you tell me to cross the road, first thing I think of, I get ran over. I don't trust myself, nor I trust a cane. haven't played with a guide dog, so can't comment on that. the older I am, the less help there is, and that mobility seriously needs looking into, otherwise I'm fucked.
I've mentioned this in the past, but I don't understand how or why, people wouldn't find 100% relying on public transport a limitation. sure, it works, but it's a limitation. even if we can adapt, the bottom line is, we're limited. using a GPS like sighted would... I'd argue that if one has good enough mobility skills, they can follow the root provided by the satNav. but say I went into a shop, a super market, I've never been into. I'm either going to have to ask for an assistant, and if I'm on holiday, and they don't speak English, well just good luck with that, or feel around the shelves. the latter would look rather weird to people. the bottom line is, blindness has limitations. some of us just deal with it better than others. oh and BTW, I seriously feel I would be lost entirely without my light perception, I really would.

with that said, light perception doesn't help me with dressing, in terms of  matching colours, or navigating the BIOS on windows, or pinpointing things in the distance. and yes, I do care about colours and things, people like to judge others for their clothing, and colour choices. going out to nature, well if no public transport gets there, the only way is to walk, or ask someone to take me there. which again, I shouldn't have to do. we're also limited in terms of sports, and all those, one can't exactly join in with the sighted playing tennis, unless the tennis ball has some sort of sound, which it usually doesn't. again, I just don't understand how some don't find not having sight a limitation. it's beyond me, and it always will. if in the next 60 years, there will be some kind of operation, I will go for it.

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2018-07-13 18:08:34 (edited by Ethin 2018-07-13 18:10:59)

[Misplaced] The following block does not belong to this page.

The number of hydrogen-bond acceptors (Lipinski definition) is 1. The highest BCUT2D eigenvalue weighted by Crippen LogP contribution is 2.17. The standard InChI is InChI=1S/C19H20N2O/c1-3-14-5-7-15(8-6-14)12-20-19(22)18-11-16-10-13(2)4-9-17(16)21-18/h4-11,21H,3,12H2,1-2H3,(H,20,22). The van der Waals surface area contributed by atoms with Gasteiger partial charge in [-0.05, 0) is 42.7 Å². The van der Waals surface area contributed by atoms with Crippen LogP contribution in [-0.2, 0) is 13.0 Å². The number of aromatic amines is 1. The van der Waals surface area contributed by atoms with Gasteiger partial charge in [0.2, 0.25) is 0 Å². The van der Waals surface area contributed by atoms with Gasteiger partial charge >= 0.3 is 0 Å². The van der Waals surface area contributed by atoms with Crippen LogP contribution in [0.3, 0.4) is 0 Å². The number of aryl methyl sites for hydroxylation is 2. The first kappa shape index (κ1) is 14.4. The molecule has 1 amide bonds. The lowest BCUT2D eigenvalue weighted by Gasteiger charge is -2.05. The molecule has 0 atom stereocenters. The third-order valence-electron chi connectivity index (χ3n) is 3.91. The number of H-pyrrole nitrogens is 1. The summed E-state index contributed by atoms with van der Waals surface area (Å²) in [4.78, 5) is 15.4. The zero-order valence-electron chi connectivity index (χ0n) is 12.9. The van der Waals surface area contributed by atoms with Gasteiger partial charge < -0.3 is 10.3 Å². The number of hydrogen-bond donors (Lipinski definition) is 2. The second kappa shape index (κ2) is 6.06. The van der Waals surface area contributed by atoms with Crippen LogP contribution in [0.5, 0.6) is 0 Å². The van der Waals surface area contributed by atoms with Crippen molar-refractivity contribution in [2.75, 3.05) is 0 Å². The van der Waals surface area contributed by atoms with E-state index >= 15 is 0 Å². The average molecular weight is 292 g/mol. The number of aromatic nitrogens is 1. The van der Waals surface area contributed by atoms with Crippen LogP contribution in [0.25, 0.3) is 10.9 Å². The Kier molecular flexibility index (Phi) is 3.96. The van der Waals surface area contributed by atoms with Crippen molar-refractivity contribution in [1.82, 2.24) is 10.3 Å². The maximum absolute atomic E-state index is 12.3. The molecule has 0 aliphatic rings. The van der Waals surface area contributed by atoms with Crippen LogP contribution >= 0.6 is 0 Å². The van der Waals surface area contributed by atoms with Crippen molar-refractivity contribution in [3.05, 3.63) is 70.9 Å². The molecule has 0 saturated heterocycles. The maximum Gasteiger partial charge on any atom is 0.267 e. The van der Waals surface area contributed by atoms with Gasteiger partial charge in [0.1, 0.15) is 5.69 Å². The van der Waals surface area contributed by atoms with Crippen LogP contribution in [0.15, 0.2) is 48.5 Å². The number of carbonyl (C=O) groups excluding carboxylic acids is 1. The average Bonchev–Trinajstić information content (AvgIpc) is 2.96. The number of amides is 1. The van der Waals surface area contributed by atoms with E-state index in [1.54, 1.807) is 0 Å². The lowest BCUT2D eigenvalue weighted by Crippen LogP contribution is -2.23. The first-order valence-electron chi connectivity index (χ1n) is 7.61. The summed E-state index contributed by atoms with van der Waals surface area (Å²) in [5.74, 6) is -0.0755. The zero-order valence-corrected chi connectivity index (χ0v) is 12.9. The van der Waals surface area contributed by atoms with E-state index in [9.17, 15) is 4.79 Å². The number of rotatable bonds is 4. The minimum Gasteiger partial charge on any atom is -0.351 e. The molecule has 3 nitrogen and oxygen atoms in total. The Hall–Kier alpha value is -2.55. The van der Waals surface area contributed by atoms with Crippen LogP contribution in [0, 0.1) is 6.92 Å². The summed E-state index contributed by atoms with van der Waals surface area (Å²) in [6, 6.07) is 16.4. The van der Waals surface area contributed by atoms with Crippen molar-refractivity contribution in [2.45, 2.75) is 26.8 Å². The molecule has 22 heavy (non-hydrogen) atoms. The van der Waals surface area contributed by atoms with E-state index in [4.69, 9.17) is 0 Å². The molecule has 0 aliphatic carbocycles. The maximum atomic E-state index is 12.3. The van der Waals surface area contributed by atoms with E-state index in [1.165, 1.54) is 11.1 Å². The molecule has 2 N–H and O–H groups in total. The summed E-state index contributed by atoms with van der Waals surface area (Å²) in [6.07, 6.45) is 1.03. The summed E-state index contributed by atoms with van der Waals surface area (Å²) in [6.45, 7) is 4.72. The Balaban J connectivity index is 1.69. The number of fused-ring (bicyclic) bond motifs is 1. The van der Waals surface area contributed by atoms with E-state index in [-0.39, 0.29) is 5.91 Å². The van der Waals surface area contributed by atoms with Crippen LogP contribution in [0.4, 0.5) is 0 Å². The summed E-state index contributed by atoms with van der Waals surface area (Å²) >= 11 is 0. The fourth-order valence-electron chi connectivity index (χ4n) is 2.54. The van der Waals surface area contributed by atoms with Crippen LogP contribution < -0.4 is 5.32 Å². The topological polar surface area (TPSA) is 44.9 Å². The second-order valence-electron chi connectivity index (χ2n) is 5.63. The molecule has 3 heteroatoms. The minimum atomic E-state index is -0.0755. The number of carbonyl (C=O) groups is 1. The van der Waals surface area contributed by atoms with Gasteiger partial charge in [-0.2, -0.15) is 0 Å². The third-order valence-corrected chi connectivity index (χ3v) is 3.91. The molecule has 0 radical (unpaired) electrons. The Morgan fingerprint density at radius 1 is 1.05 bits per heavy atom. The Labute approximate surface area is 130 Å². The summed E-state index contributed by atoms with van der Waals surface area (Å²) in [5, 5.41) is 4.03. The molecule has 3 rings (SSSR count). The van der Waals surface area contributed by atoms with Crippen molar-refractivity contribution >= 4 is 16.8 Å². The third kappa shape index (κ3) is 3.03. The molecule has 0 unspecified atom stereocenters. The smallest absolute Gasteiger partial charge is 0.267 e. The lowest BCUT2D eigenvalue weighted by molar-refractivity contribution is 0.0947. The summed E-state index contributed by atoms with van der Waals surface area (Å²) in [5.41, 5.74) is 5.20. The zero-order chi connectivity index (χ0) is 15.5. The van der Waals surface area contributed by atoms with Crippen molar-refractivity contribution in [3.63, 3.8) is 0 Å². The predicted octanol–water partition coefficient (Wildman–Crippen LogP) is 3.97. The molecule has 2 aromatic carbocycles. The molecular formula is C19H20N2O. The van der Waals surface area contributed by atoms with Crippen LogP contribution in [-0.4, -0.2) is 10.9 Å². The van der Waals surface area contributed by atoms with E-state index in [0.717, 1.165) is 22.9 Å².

@enes, you seem extremely negative towards blindness. I've got something to say: Get over it. Deal with it. There's nothing you can do about it. Got that?
Also, about the never being able to drive cars and such, I will disagree quite vehemently on this point. Saying "we will never be able to do x or y or..." is just setting yourself up for failure. How about I say "We will never be able to do anything" over and over until its drilled into your head. By that time you'll believe it, and you won't be able to do anything. You want evidence that driving for the blind will be possible someday? Check out https://www.techradar.com/news/driverle … explained, http://www.alphr.com/cars/1001329/drive … mous-cars, https://www.theguardian.com/technology/ … ving-cars, http://www.google.com/selfdrivingcar... you can find more by following this google search URL: https://www.google.com/search?source=hp … _szxVC5uY. So there's that thrown out the nearest car door. What about planes, you ask? Hmmm... Well, there's this (http://money.cnn.com/2017/08/07/technol … index.html), and even this, by the guardian (https://www.theguardian.com/business/20 … ed-to-know). Go look up more: https://www.google.com/search?ei=g8xIW8 … y4e5YsA_A. As for the crap about "we won't be able to play video games" and so on, I can happily say this is utter crap. Before you say you can't do something go try it. Saying "Oh, I can't play fortnight" or "Oh, I can't play x or y or z because of AA" when you haven't even tried it is just stupid. I have to keep saying this over and over and over and over.... one of these days I'm going to leave all of you up as a hopeless cause of co-dependents. At least some of us try to to play video games....
23: "don't know what we've gone through"? "don't understand how you were raised"? Very true. I don't know how you were raised. I don't know how you grew up. I don't know what your life was like. But this post seems overly-full of assumptions. You don't like those who say that blindness has no limitations? That makes me think you're extremely close-minded. Those who say that blindness has no limitations (like myself) are being open-minded. perhaps we're thinking outside the current form of reality. But we're also thinking of the future, of what blindness might be in 30-50 years. But at least we're willing to try new things. Those who say that blindness is a hindrance and that you resent and hate it have to be the most close-minded set of individuals out there and I really, really do feel sorry for you. Guess what? Deal with it. I've pretty much given up on you guys already as a hopeless cause purely because nothing I say will ever change your views. At least us open-minded people will remain hopefully; those who are close-minded have already lost hope and are just living vegetables, it seems. tongue
I know this was harsh, I know it was rude; but it needed to be said, and there's no other way to say it.

"On two occasions I have been asked [by members of Parliament!]: 'Pray, Mr. Babbage, if you put into the machine wrong figures, will the right answers come out ?' I am not able rightly to apprehend the kind of confusion of ideas that could provoke such a question."    — Charles Babbage.

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2018-07-13 19:29:16

While the "get out and try" approach is generally a good idea, I'm not sure that was a helpful way to sell it.